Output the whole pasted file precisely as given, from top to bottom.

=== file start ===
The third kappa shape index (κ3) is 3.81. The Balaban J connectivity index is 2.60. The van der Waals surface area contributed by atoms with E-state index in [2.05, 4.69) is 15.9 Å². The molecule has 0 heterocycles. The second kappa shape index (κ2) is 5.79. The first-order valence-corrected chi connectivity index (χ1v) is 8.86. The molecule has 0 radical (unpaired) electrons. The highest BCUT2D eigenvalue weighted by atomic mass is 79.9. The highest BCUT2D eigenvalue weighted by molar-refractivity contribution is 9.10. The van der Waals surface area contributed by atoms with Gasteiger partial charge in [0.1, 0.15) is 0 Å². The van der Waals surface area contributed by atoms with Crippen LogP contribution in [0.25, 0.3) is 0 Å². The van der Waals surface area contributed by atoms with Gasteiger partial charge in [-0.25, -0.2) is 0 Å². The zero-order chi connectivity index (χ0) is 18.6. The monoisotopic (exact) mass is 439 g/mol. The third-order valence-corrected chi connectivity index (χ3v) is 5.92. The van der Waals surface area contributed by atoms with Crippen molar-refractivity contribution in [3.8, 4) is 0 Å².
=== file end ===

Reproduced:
The third kappa shape index (κ3) is 3.81. The Balaban J connectivity index is 2.60. The van der Waals surface area contributed by atoms with E-state index in [2.05, 4.69) is 15.9 Å². The molecule has 0 heterocycles. The second kappa shape index (κ2) is 5.79. The first-order valence-corrected chi connectivity index (χ1v) is 8.86. The molecule has 0 radical (unpaired) electrons. The highest BCUT2D eigenvalue weighted by atomic mass is 79.9. The highest BCUT2D eigenvalue weighted by molar-refractivity contribution is 9.10. The van der Waals surface area contributed by atoms with Gasteiger partial charge in [0.1, 0.15) is 0 Å². The van der Waals surface area contributed by atoms with Crippen LogP contribution in [0.25, 0.3) is 0 Å². The van der Waals surface area contributed by atoms with Gasteiger partial charge in [-0.25, -0.2) is 0 Å². The zero-order chi connectivity index (χ0) is 18.6. The monoisotopic (exact) mass is 439 g/mol. The third-order valence-corrected chi connectivity index (χ3v) is 5.92. The van der Waals surface area contributed by atoms with Crippen molar-refractivity contribution in [3.8, 4) is 0 Å².